Last week, 22-24 September, I was out in Detroit for the IABC Heritage Region Conference. Absolutely terrific time. I met a bunch of talented people, made some new friends, and heard some excellent speakers who discussed things I needed to be aware of, to think on, and to learn more about.
It was also my first time in Detroit, and before I left I understood a lot more about the past and present of Detroit. But more on that in another post.
In case you aren’t familiar with it, the IABC is the International Association of Business Communicators, a professional membership organizations with thousands of members worldwide. It focuses on serving business communicators of all kinds, with educational offerings, certifications (I myself am an Accredited Business Communicator through them), awards programs (the Silver Quill at the regional level and the Gold Quill at the international level), reference resources, publications, and conferences.
The main event is the annual World Conference, the next of which will be held in Chicago in June 2020. I’m on the Program Advisory Committee for that event, contributing to the selection of keynote and session speakers. There are also regional conferences, and what I attended and spoke at last week was the Heritage Region Conference. The IABC Heritage Region serves 17 states and Washington D.C, an area anchored on the corners by Kentucky, Michigan, Maine, and Virginia. The events are always well-attended and filled with best practices, compelling case studies, and good career insight.
The week got off to a great start with a dine-around. I went with Linda Mallon of NRECA in Washington D.C., and Peter Schade of the Oakland Community College in Oakland County,
Michigan, to Ima in Corktown, a relaxed Asian noodle place that just happened to be named Restaurant of the Year for 2019 by the Detroit Free Press. I couldn’t make up my mind what to have, everything sounded terrific, but I went with the signature (and most expensive!) dish, the lobster udon: lobster broth, butter-poached lobster, soft egg, beech mushrooms, menma, chili oil. It was fantastic, one of the top ten best things I’ve ever eaten. The conversation with Peter and Linda was terrific too, and it all made for a very nice introduction to Detroit and the conference.
My presentation, on international teaming and inclusivity, was in the first breakout session slot at 9:30 am Monday morning. This worked out very well, since it got my presentation anxiety out of the way early and allowed me to relax and enjoy the events over the rest of the conference. I didn’t know how interested people would be in my session, but it turned out to be a full house, there were many very smart and insightful questions, and people came up to me over the next couple of days complimenting me on the talk, which I really appreciated.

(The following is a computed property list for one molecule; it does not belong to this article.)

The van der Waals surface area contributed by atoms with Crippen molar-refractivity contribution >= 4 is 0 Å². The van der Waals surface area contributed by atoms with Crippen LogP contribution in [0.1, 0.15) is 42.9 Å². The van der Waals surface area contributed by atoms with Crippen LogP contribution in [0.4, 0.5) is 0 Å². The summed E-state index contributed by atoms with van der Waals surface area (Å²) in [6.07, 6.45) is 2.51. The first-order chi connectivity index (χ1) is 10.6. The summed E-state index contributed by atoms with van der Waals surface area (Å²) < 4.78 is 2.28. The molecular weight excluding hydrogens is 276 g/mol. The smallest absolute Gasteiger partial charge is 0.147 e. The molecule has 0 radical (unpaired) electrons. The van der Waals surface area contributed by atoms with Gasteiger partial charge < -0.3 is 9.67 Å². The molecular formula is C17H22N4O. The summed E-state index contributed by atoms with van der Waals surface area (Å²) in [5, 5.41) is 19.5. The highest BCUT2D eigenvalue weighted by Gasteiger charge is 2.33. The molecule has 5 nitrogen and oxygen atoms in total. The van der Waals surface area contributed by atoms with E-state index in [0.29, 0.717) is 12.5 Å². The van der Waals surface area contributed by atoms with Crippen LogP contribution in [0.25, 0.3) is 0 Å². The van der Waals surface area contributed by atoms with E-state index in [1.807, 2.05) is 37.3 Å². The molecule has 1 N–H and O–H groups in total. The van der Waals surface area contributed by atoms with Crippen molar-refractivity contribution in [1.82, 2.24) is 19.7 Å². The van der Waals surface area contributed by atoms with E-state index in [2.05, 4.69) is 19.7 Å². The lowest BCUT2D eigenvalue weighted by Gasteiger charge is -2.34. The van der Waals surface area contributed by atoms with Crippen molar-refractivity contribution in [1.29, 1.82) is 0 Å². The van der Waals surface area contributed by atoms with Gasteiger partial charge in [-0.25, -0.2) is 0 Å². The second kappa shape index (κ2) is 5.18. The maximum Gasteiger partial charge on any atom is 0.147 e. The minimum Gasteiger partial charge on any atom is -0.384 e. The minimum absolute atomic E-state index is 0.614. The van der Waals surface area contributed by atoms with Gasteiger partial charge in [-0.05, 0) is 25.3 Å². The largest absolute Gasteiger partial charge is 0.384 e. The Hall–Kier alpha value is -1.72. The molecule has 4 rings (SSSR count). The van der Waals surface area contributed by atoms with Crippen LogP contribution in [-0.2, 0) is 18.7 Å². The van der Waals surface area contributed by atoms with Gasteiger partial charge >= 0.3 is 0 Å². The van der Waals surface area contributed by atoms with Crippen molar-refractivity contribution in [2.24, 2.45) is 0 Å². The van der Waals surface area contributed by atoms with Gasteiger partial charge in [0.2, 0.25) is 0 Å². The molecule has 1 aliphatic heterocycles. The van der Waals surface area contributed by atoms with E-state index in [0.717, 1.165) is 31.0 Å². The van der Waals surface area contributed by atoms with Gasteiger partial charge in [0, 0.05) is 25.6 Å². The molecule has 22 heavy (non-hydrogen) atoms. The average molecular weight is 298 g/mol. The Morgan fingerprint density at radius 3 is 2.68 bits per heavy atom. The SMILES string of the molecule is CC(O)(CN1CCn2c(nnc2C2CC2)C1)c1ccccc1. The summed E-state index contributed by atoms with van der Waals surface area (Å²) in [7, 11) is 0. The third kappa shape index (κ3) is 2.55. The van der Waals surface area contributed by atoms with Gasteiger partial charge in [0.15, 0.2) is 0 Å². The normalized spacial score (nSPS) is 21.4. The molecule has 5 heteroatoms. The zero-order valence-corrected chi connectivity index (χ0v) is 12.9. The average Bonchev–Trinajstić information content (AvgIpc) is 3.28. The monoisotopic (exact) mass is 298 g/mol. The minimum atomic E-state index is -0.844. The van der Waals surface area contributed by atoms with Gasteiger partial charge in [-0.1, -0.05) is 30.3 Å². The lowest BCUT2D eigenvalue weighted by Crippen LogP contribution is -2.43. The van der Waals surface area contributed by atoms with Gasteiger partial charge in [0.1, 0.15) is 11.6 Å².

Here are some of the other great sessions I attended…
Guy Westemeyer, founder and president of Westcomm, Camille Downing of Downing Communications, Robert Herta of Herta LLC, and Eric Longs, founder and president of Comet Interactive, talked about what it meant to be a “solopreneur”, that is, running a consultancy when you’re the only member of the management team. The conversation touched on marketing your company, getting the balance right between business development and service execution, and also the boring but essential steps of consulting an attorney and an accountant.
Cyrus Mavalwala of Advantis Communications talked about the critical components that drive successful social media campaigns. He addressed the importance of keeping the audience at the center of the work, surrounded by the campaign facets of strategy, content, community and evaluation. Cyrus also lamented that too many companies failed to assign SMART objectives to their social campaigns, which trivializes the importance of social. (SMART = specific, measureable, achievable, relevant, and time-framed.)
Tracy Imm provided a lot of insight about podcasting, offering tips and examples not only for those intererested in starting their own podcast, but also for business communication professionals who might be looking to place a client or executive as an interviewee on a podcast. Her story was fascinating; she started her podcasting as an experiment, and after a year she has listeners in 48 countries and is regularly pitched by PR agencies looking to place people and topics. Her talk was chock-a-block with specific info, tools, and best practices. This session, as well as a number of others, were graphically “recorded” by Ink Factory, which created illustrations of the talks live, in real time. The graphics board from Tracy’s podcasting session is shown below.
There were other exceptional sessions I enjoyed, and a few of them I want to focus on specifically in future posts. Look for those kinda, sorta soon.